Signposting where certain equipment is stored means that the responsibility to keep things tidy doesn’t fall on the shoulders of one or a few people. Everyone can take ownership for finding and replacing equipment. Whether that’s simply finding a mug for a coffee, new cables to connect a monitor or emergency cleaning supplies.

Functional signage which makes a space more organised can leave a great first impression on visiting clients and customers. Hygiene related signage as mentioned above can be reassuring, signalling that your workspace can be trusted. No one wants to eat, work or sleep in a space that is perceived to be unclean.

5. Better experience and more efficient working
Even relatively small workplaces can be difficult to navigate for those who are unfamiliar with them, which is why signage can benefit spaces of all sizes. Whilst a large warehouse, retail space or manufacturing business will likely need much more signage than a small office, what is clear is that the easier it is to navigate the better.

Not only will easy navigation reduce time wasted from asking questions and going to the wrong area of the workplace. It can also help reduce frustration and stress. A more efficient office is more productive and happier, making the implementation of clear and concise signage a positive business decision.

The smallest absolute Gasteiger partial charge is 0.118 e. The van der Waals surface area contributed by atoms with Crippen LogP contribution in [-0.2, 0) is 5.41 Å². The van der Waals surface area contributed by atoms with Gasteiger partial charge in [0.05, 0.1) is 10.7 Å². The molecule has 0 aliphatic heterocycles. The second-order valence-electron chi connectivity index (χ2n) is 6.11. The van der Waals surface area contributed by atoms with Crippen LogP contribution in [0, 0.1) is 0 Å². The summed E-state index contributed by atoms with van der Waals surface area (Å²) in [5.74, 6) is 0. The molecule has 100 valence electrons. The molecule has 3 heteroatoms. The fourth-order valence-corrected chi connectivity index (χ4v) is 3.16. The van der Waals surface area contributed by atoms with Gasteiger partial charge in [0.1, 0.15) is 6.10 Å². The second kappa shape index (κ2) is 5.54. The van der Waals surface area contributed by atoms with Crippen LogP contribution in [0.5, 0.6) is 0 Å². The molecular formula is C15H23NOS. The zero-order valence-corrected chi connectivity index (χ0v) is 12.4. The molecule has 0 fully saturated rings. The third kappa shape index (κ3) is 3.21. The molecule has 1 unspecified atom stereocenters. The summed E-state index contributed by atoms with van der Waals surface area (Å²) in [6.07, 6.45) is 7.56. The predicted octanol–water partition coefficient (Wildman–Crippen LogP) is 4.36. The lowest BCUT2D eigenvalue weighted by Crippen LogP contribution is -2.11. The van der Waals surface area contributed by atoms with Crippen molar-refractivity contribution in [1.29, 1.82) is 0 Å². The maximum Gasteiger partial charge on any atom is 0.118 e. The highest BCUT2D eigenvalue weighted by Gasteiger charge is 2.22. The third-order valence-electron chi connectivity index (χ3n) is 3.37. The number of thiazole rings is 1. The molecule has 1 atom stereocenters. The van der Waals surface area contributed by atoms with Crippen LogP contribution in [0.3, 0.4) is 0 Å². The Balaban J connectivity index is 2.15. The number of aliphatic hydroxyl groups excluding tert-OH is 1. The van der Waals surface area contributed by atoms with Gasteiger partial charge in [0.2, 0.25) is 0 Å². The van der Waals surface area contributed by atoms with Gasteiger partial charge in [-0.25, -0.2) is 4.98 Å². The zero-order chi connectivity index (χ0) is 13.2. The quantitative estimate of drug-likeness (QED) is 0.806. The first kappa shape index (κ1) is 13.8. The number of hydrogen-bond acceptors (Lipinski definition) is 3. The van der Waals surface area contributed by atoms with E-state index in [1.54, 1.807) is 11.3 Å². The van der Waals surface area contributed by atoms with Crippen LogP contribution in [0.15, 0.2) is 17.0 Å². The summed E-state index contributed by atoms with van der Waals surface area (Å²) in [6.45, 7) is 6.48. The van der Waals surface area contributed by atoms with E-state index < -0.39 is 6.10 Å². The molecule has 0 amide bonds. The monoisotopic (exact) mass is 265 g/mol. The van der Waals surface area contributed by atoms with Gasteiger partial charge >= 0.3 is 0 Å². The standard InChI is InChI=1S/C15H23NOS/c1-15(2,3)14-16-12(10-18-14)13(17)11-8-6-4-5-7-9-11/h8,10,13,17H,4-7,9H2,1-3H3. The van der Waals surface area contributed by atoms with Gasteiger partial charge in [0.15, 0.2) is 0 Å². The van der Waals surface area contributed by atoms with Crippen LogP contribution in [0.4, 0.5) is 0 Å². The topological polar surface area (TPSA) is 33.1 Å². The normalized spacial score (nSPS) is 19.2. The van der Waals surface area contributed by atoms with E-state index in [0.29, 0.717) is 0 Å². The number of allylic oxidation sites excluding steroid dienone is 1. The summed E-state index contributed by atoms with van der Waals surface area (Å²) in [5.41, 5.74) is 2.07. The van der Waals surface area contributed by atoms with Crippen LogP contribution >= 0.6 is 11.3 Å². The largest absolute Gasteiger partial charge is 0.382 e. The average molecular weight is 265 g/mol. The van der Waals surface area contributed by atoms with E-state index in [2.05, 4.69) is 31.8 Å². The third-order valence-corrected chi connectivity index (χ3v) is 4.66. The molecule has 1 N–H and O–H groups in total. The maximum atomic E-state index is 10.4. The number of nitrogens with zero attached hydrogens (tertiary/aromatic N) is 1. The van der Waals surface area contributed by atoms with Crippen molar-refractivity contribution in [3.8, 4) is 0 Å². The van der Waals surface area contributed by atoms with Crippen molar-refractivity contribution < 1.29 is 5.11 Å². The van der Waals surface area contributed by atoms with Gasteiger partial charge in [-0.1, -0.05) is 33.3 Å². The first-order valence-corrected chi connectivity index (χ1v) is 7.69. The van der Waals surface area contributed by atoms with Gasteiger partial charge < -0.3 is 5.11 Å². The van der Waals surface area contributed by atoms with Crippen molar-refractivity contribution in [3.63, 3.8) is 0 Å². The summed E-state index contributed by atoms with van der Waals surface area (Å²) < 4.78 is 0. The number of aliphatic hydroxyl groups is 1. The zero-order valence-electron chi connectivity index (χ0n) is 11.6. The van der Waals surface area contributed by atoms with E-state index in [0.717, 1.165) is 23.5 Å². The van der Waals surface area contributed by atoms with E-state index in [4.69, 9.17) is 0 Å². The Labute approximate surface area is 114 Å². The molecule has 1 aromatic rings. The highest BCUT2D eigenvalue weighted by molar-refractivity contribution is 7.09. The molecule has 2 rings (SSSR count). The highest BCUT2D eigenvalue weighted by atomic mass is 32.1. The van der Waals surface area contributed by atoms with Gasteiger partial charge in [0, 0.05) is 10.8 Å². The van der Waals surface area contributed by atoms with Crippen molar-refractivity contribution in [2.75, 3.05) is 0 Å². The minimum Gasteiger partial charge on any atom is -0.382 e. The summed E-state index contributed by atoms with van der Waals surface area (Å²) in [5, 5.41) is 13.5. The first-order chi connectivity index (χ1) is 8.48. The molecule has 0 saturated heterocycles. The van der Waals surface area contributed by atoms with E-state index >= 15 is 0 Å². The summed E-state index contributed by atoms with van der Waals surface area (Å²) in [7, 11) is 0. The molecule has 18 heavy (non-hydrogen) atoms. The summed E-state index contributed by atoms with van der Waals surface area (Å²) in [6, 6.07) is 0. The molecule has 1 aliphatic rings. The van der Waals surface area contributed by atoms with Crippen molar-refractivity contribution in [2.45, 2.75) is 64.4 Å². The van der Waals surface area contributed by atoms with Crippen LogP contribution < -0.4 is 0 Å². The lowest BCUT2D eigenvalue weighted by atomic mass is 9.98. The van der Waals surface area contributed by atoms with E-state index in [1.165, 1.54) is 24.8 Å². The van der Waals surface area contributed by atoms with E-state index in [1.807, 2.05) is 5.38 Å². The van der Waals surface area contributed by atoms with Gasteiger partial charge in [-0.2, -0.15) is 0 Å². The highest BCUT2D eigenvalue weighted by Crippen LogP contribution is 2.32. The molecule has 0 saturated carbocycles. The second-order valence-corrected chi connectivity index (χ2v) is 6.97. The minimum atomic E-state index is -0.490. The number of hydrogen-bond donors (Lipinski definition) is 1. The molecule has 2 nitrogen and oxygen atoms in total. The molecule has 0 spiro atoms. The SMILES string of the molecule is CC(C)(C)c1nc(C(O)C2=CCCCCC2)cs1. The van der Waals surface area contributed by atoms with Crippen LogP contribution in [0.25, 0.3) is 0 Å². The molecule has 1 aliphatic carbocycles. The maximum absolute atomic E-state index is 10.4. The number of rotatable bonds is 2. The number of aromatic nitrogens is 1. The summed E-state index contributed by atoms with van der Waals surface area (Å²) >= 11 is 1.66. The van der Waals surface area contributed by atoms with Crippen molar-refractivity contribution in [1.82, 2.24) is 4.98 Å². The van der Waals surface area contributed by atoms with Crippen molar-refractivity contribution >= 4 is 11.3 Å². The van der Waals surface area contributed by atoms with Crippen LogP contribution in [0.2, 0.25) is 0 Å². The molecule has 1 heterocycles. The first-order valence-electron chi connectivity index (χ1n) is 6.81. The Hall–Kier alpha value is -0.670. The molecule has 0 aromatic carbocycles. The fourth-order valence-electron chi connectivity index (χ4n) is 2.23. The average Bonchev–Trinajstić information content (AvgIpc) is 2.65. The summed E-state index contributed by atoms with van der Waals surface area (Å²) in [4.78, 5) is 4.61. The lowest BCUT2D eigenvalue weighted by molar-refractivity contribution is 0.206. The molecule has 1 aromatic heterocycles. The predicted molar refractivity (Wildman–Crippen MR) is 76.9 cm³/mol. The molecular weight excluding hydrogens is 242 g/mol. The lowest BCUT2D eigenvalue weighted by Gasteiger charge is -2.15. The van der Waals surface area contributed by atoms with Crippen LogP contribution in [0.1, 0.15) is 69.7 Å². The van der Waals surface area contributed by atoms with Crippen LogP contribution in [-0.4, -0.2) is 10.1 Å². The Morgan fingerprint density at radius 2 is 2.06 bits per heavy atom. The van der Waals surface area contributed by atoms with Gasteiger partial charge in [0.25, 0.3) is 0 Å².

In addition, you could also consider inspirational signs to reinforce your company values and provide motivation. Just don’t go overboard as too many signs can become confusing.

Advising further on how to implement effective signage, expert Tom Armenante, director at GTSE cable ties said,

“Taking time to review and implement a best practice signage strategy brings with it many business benefits. Whilst it may seem like a simple solution, there are many considerations to take into account in the planning phase.

Alongside balancing essential signage required for legal reasons against more helpful and inspirational signage, you should consider its placement and accessibility too. Thinking about who will be reading the signs and why can, help with decision making. Think about factors such as, how big it should be, where it is hung, font sizing and colours.

You should also ensure signs are properly fitted with secure fastening such as cable ties. This will help with maintenance, making the review process easier.”

    Read more

    Latest News

    Read More

    Is it too much to expect employees to be able to retire well?

    18 June 2024

    Newsletter

    Receive the latest HR news and strategic content

    Please note, as per the GDPR Legislation, we need to ensure you are ‘Opted In’ to receive updates from ‘theHRDIRECTOR’. We will NEVER sell, rent, share or give away your data to third parties. We only use it to send information about our products and updates within the HR space To see our Privacy Policy – click here

    Latest HR Jobs

    University of Oxford – Department of Politics and International RelationsSalary: £36,024 to £44,263 per annum

    Jackson Hogg are delighted to be exclusively supporting an established manufacturing client based in Sunderland with the appointment of a Head of HR. £48,000 –

    The HR Director (HRD) will be a key member of the UK senior management team, driving the business forwards through being accountable for the attraction,

    The HR Director (HRD) will be a key member of the UK senior management team, driving the business forwards through being accountable for the attraction,

    Read the latest digital issue of theHRDIRECTOR for FREE

    Read the latest digital issue of theHRDIRECTOR for FREE